Alternative Investments

Ontario Teachers’ Pension Plan investing US$1-billion in U.S. alternative energy assets

Ontario Teachers’ Pension Plan will put more than US$1-billion into a U.S. renewable-energy company to acquire part ownership of a collection of wind and solar assets.

Teachers said Tuesday it will pay US$849-million for a 50-per-cent share of 13 generation plants and storage facilities in nine U.S. states currently owned by NextEra Energy Resources LLC. The assets generate or store a total of 2,520 megawatts of energy, with about one-third of the capacity coming from two wind farms in Texas.

NextEra is selling the other half of the assets to NextEra Energy LP, an affiliated, publicly traded partnership. In a complicated second step, Teachers said it will also provide at least one-quarter of a US$824-million financing commitment made in October by Apollo Global Management Inc. that is helping the publicly traded partnership make its purchase. That will add more than US$200-million to Teachers’ financial commitment.

NextEra Energy Resources will manage the properties and collect fee income from the new owners. The company says it is the world’s largest generator of wind and solar energy and a world leader in battery storage.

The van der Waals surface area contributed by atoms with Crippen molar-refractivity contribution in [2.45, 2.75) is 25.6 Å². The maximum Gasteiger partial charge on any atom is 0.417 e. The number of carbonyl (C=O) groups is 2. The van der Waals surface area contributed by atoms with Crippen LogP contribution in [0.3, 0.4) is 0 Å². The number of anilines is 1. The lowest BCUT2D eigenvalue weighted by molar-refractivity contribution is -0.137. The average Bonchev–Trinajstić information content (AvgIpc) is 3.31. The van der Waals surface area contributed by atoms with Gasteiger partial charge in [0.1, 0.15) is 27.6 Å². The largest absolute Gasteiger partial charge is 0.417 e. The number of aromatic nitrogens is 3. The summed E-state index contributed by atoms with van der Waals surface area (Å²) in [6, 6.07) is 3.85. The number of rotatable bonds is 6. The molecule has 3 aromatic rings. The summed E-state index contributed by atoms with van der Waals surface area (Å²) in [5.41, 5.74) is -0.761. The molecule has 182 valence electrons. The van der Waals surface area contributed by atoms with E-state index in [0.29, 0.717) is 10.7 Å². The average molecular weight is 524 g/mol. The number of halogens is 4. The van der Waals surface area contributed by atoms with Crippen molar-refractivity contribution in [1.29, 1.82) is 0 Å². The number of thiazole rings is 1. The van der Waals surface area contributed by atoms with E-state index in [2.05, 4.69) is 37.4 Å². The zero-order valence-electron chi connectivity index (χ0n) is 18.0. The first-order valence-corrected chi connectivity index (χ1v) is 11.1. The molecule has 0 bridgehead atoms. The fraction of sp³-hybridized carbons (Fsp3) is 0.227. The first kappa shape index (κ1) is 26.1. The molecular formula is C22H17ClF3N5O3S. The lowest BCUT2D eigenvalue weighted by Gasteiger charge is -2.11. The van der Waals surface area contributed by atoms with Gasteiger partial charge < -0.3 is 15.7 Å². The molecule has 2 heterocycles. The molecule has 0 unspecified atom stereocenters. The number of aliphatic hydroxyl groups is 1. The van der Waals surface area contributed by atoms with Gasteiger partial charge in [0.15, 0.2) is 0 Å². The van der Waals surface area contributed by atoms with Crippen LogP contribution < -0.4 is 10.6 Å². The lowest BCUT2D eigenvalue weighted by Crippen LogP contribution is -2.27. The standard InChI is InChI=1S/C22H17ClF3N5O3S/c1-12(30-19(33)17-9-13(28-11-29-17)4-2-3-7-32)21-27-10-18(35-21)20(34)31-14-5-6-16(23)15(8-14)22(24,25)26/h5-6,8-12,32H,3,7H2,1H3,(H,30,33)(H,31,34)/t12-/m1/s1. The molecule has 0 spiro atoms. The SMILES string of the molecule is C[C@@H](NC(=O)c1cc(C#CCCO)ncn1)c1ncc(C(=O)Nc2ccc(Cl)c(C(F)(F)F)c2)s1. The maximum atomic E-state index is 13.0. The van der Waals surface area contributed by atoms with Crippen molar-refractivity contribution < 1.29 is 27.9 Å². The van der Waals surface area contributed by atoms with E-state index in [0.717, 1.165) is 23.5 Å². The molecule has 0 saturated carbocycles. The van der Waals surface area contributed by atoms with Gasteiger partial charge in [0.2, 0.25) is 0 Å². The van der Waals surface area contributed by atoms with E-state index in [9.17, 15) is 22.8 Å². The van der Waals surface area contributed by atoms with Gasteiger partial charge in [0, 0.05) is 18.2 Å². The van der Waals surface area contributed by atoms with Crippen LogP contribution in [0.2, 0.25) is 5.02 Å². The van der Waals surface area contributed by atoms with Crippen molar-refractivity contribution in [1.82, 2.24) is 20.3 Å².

Chris Ireland, managing director of greenfield and renewable investments at Teachers, said the investment “marks the beginning of what we expect will be a long-term partnership with NextEra Energy.”

Investors can expect similar deals from Teachers and other big Canadian pension plans as they look to green up their portfolios, especially if they’ve made a pledge to become “net zero” – or have their carbon emissions from companies they invest in completely offset by investments in renewable energy or other means – by 2050.

Teachers is one of several major Canadian pension plans to have made a Net Zero 2050 commitment, along with Caisse de dépôt et placement du Québec, Ontario Municipal Employees Retirement System and Investment Management Corporation of Ontario. Teachers, however, says it has the most aggressive interim targets in the Canadian industry, planning to reduce portfolio carbon emissions intensity by 45 per cent by 2025 and two-thirds by 2030, compared with a 2019 baseline.

Shift Action for Pension Wealth & Planet Health, an advocacy organization that pushes pensions on climate matters, said in September that Teachers’ interim targets represented “the strongest climate commitment we’ve seen yet from a Canadian pension fund.”

But Shift says pension funds must not only invest in solutions to the climate crisis, but also eliminate exposure to fossil fuels. “A two-thirds reduction in portfolio emissions intensity by 2030 will require significant restrictions on high-carbon investments in oil, gas and coal. A further tightening of these commitments, and a focus on absolute emissions reductions, is required.”

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